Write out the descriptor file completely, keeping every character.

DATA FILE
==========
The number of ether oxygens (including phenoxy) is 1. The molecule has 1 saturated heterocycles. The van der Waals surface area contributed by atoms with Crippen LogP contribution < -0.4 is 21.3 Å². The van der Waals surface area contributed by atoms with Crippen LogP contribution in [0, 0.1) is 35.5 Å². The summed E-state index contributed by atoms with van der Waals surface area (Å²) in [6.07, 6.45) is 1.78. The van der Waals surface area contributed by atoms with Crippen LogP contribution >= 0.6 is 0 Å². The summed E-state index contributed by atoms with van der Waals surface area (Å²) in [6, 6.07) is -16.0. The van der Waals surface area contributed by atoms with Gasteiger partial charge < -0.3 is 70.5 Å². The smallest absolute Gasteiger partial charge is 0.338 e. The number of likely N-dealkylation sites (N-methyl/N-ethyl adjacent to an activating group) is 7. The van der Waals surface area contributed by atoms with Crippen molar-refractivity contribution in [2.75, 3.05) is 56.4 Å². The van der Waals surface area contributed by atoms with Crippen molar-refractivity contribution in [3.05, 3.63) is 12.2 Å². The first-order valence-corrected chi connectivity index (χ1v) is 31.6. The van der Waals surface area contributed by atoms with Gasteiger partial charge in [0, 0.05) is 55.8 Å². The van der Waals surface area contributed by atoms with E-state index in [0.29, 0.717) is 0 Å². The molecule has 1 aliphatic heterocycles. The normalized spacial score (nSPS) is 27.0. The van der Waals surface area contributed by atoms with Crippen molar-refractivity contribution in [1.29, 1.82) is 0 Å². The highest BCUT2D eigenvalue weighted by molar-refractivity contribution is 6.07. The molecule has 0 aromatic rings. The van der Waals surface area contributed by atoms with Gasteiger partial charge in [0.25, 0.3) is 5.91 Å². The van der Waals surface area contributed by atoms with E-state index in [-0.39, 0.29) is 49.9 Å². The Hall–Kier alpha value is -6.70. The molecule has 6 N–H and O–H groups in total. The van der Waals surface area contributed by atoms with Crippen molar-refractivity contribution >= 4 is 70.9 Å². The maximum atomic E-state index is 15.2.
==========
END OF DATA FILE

The number of ether oxygens (including phenoxy) is 1. The molecule has 1 saturated heterocycles. The van der Waals surface area contributed by atoms with Crippen LogP contribution < -0.4 is 21.3 Å². The van der Waals surface area contributed by atoms with Crippen LogP contribution in [0, 0.1) is 35.5 Å². The summed E-state index contributed by atoms with van der Waals surface area (Å²) in [6.07, 6.45) is 1.78. The van der Waals surface area contributed by atoms with Crippen LogP contribution >= 0.6 is 0 Å². The summed E-state index contributed by atoms with van der Waals surface area (Å²) in [6, 6.07) is -16.0. The van der Waals surface area contributed by atoms with Gasteiger partial charge < -0.3 is 70.5 Å². The smallest absolute Gasteiger partial charge is 0.338 e. The number of likely N-dealkylation sites (N-methyl/N-ethyl adjacent to an activating group) is 7. The van der Waals surface area contributed by atoms with Crippen molar-refractivity contribution in [2.75, 3.05) is 56.4 Å². The van der Waals surface area contributed by atoms with Crippen molar-refractivity contribution in [3.05, 3.63) is 12.2 Å². The first-order valence-corrected chi connectivity index (χ1v) is 31.6. The van der Waals surface area contributed by atoms with Gasteiger partial charge in [0, 0.05) is 55.8 Å². The van der Waals surface area contributed by atoms with E-state index in [0.29, 0.717) is 0 Å². The molecule has 1 aliphatic heterocycles. The normalized spacial score (nSPS) is 27.0. The van der Waals surface area contributed by atoms with Crippen molar-refractivity contribution in [1.29, 1.82) is 0 Å². The highest BCUT2D eigenvalue weighted by molar-refractivity contribution is 6.07. The molecule has 0 aromatic rings. The van der Waals surface area contributed by atoms with Gasteiger partial charge in [0.25, 0.3) is 5.91 Å². The van der Waals surface area contributed by atoms with E-state index in [-0.39, 0.29) is 49.9 Å². The Hall–Kier alpha value is -6.70. The molecule has 6 N–H and O–H groups in total. The van der Waals surface area contributed by atoms with Crippen molar-refractivity contribution >= 4 is 70.9 Å². The maximum atomic E-state index is 15.2.